Bias in artificial intelligence: risks and solutions

Artificial intelligence (AI) is increasingly being used in various areas of business – from recruitment to strategic decision-making processes. While these technologies have the potential to improve efficiency, objectivity and accuracy, their application also harbours the risk of bias, which can lead to discriminatory decisions.

We shed light on the dangers, legal framework conditions and methods for preventing bias in AI systems.

The problem of bias in AI systems

Bias in AI is a phenomenon that occurs when AI systems systematically produce biased results that unfairly favour or disadvantage certain groups or individuals. These biases can manifest themselves in a variety of ways, from disadvantaging certain population groups in job searches to unfair treatment in legal or medical applications.

The causes and risks of bias in AI systems are complex and deeply rooted in the technical aspects of AI development.

Causes of bias in AI systems

Prejudices in the training data

Many AI systems learn from historical data that reflects human decisions, behaviour, and assessments. If this data contains prejudices against certain groups or individuals, the AI learns these prejudices and replicates them in its decisions.

Selection of modelling approaches

The decisions that developers make when selecting algorithms and modelling approaches can also introduce bias into AI. Certain models can overemphasise or underemphasise patterns in the data, leading to biased predictions. The complexity of the model and the way it deals with ambiguities or deviating data play a crucial role here.

Subjective decisions in the design of the algorithms

The subjective decisions that go into the development process, such as the definition of success in a particular context or the selection of characteristics to be included in a model, can significantly influence the results and lead to biased outcomes.

Garbage in – garbage out principle

The GIGO principle (garbage in – garbage out) is well known in computer science and data science and describes the phenomenon that the quality of the output data is directly dependent on the quality of the input data. This means that if the input data is incorrect, incomplete, or distorted, the results generated by the AI will also be incorrect or distorted.

In the context of AI development, the GIGO effect reflects the fact that machine learning algorithms and models can inherently only be as good as the data used to train them. If this training data shows systematic biases towards certain groups or scenarios, the algorithms will not only learn these biases, but will also consolidate and reinforce them in their output processes.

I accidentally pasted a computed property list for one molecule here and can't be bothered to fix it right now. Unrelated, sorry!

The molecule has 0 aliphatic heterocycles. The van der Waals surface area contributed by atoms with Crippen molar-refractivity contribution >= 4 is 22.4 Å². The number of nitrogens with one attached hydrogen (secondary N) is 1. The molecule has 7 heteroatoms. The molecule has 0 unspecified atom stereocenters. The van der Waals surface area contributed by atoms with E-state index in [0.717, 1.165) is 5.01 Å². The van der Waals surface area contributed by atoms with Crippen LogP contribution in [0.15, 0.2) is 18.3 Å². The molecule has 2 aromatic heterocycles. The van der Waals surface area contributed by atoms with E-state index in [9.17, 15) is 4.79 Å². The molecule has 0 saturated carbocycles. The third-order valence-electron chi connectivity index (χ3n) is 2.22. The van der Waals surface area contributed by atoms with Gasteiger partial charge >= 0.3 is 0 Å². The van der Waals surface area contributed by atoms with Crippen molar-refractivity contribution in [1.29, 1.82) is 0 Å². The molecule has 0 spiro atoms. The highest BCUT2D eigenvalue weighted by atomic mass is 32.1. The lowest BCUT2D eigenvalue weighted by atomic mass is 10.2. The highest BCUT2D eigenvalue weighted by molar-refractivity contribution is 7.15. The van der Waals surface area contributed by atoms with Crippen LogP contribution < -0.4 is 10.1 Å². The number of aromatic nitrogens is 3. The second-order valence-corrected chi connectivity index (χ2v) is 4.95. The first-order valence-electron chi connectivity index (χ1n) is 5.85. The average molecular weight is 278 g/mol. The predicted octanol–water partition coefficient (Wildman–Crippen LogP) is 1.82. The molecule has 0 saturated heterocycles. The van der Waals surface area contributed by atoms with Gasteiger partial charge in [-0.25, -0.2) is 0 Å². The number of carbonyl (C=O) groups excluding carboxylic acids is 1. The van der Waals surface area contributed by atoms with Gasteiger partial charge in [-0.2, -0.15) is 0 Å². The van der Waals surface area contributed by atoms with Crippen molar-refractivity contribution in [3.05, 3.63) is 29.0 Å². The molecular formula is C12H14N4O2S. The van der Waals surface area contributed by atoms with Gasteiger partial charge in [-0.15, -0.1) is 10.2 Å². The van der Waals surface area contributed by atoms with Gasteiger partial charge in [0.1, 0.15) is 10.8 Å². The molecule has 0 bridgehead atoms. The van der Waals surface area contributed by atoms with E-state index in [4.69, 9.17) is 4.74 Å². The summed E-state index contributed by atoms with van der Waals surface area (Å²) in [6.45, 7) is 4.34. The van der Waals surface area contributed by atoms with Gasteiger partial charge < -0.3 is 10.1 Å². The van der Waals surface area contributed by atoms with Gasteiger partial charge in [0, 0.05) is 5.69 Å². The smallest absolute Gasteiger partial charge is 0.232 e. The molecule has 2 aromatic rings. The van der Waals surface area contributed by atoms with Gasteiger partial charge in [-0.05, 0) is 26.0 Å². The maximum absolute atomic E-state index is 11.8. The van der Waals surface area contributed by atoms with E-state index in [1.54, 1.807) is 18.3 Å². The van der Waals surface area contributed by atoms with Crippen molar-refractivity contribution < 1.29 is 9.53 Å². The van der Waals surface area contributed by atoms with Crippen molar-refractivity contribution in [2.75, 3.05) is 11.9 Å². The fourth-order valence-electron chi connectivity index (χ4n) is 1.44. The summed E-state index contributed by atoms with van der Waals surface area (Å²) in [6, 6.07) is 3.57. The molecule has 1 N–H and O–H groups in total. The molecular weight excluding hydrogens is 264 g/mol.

In addition to general quality issues, the GIGO principle emphasises the ethical and technical challenges associated with the development and implementation of AI systems. It raises questions regarding responsibility for the quality of the data, the fairness of the algorithms, and the transparency of the decision-making processes.

Companies must therefore not only develop technical solutions to improve data quality and reduce bias, but also create ethical frameworks that address responsibility for the impact of AI systems.

Examples of AI bias and its treatment

Amazon is a prominent example of how bias in artificial intelligence can lead to undesirable results. Amazon developed an AI with the aim of optimising the application process by pre-sorting applications and filtering out the best candidates. The system was trained with historical application data, which, however, reflected a predominantly male applicant base. As a result, the AI systematically favoured applications from men. Even indirect references to gender, such as membership of women’s clubs, led to the application being downgraded.

This phenomenon was not the result of intentional discrimination by the AI or its developers but reflected the inequalities in the training data. Amazon recognised this problem and attempted to correct the bias, but ultimately decided against using AI for hiring decisions. This illustrates the challenge of effectively combating bias and designing AI systems in such a way that they make fair decisions and comply with legal requirements.

However, the problem of bias can also arise when using generative AI. Most generative AI models are trained using extensive data sets collected from the internet or other sources. These data sets often contain inherent biases that are characterised by historical inequalities, social norms and cultural stereotypes. For example, a model trained on images of executives who are predominantly male may tend to favour men when generating new images of executives.

Risks of bias in AI systems